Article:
Our girls are all back in school today. Quite a few area schools either delayed or cancelled again, but we are on a normal schedule.

The mechanics of snow days are very different now than they were for my generation. Remember having to sit by the radio or TV, breathlessly waiting to hear your school’s name be read out, or to see it scroll across the bottom of the screen? I recall several days where I was ready to go to school – dressed, bag packed, coat on – and stood in front of the TV until the last possible moment to see if “Raytown Consolidated School District No. 2” suddenly popped up.

Now? We get automated calls, texts, and emails as soon as our schools make a decision. You can go to any number of media websites to browse the entire list at your leisure. Sometimes those messages come at 5:30 AM and you can sneak into your kids’ rooms and turn off their alarms, leaving a note that school has been cancelled.

I think kids today still wait in anticipation of the announcement. But that moment of revelation seems to have a less mysterious quality than back in the 1980s.

The whole eLearning thing obviously makes snow days very different than in my childhood. I remember a few occasions when everyone knew a big storm was coming and teachers would give us a couple days of assignments and encourage us to take all our books home so we didn’t get too far behind. That work was generally put off until the evening before we went back to school; there was no working on them during school hours. That time was meant for playing in the snow, watching TV, playing video games, or otherwise taking advantage of the pause in our educational lives.

Covid has obviously changed snow days, too. Not just because eLearning is an option, but also because the girls are used to being home. After spending the last 10 weeks of the ’19–20 school year and about a month of the first semester of this year at home, I don’t think it feels special to them to spend a Monday-through-Friday at home. The distinction between weekday and weekend has been blurred somewhat.

When we were kids, though, snow days felt like magical departures from the norm. Once I was nine or ten, my mom left me at home to fend for myself. I had general rules of “Don’t break any bones, kill myself/someone else, or get into a situation I’m going to regret mom finding out about,” but otherwise could do whatever I wanted.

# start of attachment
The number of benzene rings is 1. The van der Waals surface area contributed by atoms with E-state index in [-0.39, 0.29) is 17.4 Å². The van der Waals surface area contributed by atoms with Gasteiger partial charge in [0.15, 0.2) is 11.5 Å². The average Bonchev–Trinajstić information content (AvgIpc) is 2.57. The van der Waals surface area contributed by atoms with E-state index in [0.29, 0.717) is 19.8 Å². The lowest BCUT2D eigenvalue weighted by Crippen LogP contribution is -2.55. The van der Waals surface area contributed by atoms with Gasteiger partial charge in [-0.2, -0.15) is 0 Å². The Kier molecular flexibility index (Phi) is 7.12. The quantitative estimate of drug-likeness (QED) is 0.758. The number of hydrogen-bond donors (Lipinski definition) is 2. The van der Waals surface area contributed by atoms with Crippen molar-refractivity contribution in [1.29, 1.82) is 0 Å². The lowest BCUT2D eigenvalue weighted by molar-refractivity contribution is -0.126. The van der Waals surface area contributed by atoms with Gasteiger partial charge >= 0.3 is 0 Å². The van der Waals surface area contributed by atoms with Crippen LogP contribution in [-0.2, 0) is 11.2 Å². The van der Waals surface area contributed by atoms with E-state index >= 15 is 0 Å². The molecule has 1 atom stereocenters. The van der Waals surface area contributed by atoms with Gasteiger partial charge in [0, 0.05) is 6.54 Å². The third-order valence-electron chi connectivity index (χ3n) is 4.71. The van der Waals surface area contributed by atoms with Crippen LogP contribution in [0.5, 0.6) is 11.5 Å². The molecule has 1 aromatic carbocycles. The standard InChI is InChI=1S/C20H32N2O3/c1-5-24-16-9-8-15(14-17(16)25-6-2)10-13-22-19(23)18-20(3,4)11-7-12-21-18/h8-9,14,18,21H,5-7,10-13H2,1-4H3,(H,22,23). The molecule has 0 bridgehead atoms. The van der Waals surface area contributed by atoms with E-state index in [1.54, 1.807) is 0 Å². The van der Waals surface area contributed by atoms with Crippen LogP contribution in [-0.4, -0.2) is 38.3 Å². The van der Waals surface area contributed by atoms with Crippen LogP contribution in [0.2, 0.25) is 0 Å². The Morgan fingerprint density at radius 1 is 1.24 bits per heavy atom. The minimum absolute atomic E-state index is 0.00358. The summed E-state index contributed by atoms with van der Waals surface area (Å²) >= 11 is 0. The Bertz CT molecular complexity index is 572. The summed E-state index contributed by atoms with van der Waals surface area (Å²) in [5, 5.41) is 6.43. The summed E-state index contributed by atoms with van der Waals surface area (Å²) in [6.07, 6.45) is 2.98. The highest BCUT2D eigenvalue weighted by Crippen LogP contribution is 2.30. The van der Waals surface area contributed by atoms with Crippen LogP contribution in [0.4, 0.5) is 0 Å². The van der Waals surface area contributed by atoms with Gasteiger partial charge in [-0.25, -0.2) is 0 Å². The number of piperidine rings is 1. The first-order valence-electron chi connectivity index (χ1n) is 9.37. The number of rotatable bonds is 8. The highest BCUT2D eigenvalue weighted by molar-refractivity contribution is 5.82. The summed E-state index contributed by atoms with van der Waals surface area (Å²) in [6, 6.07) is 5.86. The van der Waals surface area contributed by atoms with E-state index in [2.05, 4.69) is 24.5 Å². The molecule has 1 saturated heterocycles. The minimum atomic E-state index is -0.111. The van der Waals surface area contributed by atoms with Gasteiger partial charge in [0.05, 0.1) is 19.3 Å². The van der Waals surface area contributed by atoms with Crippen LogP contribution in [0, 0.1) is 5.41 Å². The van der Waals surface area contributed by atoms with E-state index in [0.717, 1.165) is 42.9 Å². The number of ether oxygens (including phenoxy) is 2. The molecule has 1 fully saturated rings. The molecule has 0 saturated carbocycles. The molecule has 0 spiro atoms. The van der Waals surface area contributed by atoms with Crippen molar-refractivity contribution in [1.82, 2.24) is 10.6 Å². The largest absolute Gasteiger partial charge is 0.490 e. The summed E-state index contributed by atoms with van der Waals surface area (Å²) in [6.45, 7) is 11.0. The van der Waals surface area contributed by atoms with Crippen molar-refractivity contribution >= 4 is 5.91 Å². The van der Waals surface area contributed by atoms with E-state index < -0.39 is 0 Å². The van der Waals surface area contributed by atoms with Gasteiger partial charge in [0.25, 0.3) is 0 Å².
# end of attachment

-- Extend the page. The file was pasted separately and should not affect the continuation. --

I remember taking full advantage of snow days, making detailed plans for the day. Yep, I was one of those kids who still got up early rather than slept in just so I could get to work on my list of activities. Whatever my weird hobby of the moment was would get some extra time. That could mean rolling up some new D&D characters, listening to shortwave radio stations I would not normally have a chance to hear, or just playing Pitfall for three continuous hours. I would make elaborate lunches. Or as elaborate as I could manage with what was in our cabinets and my meager culinary skills. There would be the inevitable neighborhood snowball fight. Good days were the ones when a football game broke out somewhere on my block. There was nothing better than football in the snow, diving for balls and making tackles while landing in piles of the fluffy stuff. Of course, this came with the danger of breaking my glasses, which I did once when they flew off my face and got crunched as I was thrown to the ground.

When I got to high school and either had friends who could drive or could drive myself, this meant a bonus trip to the mall. The food court would be charged with extra energy as kids who would normally be at school cruised around and checked each other out.

The first time I had a chance to do this was shortly after we moved back to Missouri from California. My mom took me out to show me how to drive in snow, and I had to earn her approval before I could go to the mall. Monday I took M across the street to drive around in the high school lot so she could get her first snowy driving experience. Anti-lock brakes, traction control, and all-wheel drive sure make it easier to get around safely than the Oldsmobile I learned to drive in. Of course, with Covid, she didn’t rush to the mall to meet friends immediately afterward, but rather just came home and got back to chatting with them on her phone.